1. Oh no!! It’s so, SO good. I’m going to buy a copy myself since I read the advance. I’m a big library advocate but this is one to own for sure. It’s a helpful resource but it’s also way more fun than any grammar and style guide could reasonably be expected to be. I was laughing so much reading it before bed I was getting on my husband’s nerves…a scenario I never imagined possible with a book on these topics! 😂 What’s the other one you have to read? This made me think I should give chances to other readable grammar guides since I do need them for work.

      Liked by 1 person

      1. I thought Lynne Truss’ book “Eat, Shoots and Leaves: The Zero Tolerance Approach to Punctuation” was good but I honestly enjoyed her manners book, “Talk to the Hand” so much more – hilarious as an audiobook. I also have, “Let’s Eat Grandma!” on my shelf of TBR. I want to be a grammar goddess, obviously! I cannot wait to read this one though – you make it sound like so much fun!

        Liked by 1 person

  7. As a former copy editor, I couldn’t help being amused by your review of what sounds like an amusing and useful book. It’s a chore sometimes to read or hear words being overused or simply mangled — three current examples are “concerning,” “impactful,” and “empowering” — but it’s much more fun to laugh than to scold.

    Liked by 1 person

    1. I know, we all have those bothersome words that we seem to encounter too much! He calls them “peeves and crotchets” here. It’s incredibly useful and more amusing by far than I was expecting! I think you’d like it, especially having a similar background.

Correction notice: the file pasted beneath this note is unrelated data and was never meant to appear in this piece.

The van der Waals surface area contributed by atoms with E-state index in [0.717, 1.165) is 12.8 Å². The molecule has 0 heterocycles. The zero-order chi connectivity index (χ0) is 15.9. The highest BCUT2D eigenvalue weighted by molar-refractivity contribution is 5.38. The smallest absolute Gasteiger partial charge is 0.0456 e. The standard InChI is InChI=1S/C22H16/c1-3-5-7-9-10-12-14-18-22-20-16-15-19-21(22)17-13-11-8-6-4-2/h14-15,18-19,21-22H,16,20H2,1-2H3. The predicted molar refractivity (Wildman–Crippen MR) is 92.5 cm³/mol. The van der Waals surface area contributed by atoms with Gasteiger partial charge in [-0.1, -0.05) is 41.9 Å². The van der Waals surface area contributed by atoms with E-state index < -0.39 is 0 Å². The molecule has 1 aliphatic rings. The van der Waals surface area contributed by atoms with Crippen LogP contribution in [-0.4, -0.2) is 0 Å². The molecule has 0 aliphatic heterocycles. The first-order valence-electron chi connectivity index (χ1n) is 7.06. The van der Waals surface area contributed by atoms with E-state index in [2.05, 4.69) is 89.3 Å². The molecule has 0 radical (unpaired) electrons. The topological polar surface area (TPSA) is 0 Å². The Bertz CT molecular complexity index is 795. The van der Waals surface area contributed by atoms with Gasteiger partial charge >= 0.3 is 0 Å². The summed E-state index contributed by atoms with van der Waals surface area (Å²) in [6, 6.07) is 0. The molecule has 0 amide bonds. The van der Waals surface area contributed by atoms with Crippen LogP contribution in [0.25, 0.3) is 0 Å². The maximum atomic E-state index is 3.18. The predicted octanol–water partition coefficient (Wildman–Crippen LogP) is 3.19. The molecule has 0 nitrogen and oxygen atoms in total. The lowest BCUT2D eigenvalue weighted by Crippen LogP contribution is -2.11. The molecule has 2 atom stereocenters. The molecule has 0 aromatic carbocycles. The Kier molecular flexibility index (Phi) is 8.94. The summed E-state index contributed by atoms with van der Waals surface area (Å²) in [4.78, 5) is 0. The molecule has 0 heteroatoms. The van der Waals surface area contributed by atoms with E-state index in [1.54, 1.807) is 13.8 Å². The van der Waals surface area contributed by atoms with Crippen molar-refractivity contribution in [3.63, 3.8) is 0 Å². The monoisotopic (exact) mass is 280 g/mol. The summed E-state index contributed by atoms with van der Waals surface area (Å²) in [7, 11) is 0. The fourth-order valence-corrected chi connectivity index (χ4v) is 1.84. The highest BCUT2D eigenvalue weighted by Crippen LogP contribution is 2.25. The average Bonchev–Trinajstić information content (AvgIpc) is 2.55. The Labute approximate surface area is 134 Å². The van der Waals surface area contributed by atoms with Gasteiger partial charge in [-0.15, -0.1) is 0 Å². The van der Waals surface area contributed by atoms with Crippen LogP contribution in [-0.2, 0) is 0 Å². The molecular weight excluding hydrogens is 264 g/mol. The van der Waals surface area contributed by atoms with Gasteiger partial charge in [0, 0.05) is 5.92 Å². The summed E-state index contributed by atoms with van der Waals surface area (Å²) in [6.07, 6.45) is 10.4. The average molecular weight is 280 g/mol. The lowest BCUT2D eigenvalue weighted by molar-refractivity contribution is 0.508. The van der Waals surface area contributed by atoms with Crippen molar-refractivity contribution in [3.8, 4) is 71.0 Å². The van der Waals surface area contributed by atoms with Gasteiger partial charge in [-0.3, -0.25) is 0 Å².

8. I loved reading this review and I am now thoroughly convinced to read the book. As a PR account manager, my job often involves copy editing, and I can sympathise with the frustrations encountered by Benjamin Dreyer.

    Liked by 1 person

    1. Thank you so much! If you do any kind of work where you have to think carefully about your words and language style, this is a must-read. I found myself sympathizing with so many of his frustrations too, it’s reassuring in that!

      Liked by 1 person

  9. Came here from your Murder podcast book review, this book sounds the business! Cannot believe “onboard” is used as a verb, yuck, but then I have been out of the corporate world for a long time. Wrong use of “its” and “it’s” is one of my personal bêtes noires. I might buy this book, my husband would enjoy it too, as he used to be a parliamentary draftsman – writing English Acts of Parliament – laws – so his use of language had to be clear as always possible it would be litigated on.

    Liked by 1 person